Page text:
# How does an electrolyte react to voltages below its electrolysis potential?

An electrolyte can be electrolysed by a voltage higher than the reverse reaction’s cell potential, while conducting a current in the process. But what happens at the electrodes when the applied voltage is below this cell potential, such as below 1.23 V for water or 4.07 V for NaCl? Does the reverse reaction occur simultaneously, or is the electrolyte unable to conduct a current with such a low voltage at all?

Electrolysing water is NOT required for it to conduct electricity. Water ionizes into $\ce{H+}$ and $\ce{OH-}$. Pure water will contain $10^{-7}\ \mathrm{M}$ of either ion at room temperature at equilibrium. This will result in $18\ \mathrm{M\Omega\ cm}$ of resistivity. If and when potentials above the electrolysis potential is applied, the local pH around the electrodes will change and more ions will be created.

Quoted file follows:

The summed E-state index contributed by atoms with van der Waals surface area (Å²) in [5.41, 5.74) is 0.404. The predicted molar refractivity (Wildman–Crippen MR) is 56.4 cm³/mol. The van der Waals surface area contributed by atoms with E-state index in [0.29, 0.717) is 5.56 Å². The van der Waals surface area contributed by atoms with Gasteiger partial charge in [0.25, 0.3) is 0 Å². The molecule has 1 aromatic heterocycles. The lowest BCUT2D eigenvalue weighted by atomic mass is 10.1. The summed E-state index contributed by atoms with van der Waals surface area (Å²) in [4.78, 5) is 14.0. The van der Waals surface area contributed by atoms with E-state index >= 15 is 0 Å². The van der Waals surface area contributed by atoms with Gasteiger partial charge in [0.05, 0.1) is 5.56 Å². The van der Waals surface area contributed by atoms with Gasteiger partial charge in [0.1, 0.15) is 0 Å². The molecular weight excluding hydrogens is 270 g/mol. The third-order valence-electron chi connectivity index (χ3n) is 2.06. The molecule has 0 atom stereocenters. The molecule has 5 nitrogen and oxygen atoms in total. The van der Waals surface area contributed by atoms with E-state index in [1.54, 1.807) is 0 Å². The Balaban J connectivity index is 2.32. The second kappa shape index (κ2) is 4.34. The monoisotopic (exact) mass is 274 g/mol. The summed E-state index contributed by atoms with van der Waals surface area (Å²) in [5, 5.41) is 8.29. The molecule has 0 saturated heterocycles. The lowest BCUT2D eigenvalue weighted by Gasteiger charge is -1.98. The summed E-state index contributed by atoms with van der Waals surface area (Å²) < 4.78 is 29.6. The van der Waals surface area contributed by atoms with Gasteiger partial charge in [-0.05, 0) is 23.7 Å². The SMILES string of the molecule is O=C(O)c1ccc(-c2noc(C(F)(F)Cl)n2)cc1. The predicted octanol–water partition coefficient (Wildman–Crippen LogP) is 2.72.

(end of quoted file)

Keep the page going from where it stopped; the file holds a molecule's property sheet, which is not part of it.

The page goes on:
$\ce{NaCl}$ dissociates as soon as it is dissolved in water. The $\ce{Na+}$ and $\ce{Cl-}$ ions created in the solution carry current and increase the conductivity.
• I think the OP also wants to know what will happen to the water or NaCl outside the window. In short, in water, you'll evolve $\ce{H2}$ or $\ce{O2}$ at the electrodes, or $\ce{Na(s)}$ or $\ce{Cl2}$ with $\ce{NaCl}$ depending on oxidizing or reducing conditions. Apr 30, 2015 at 15:56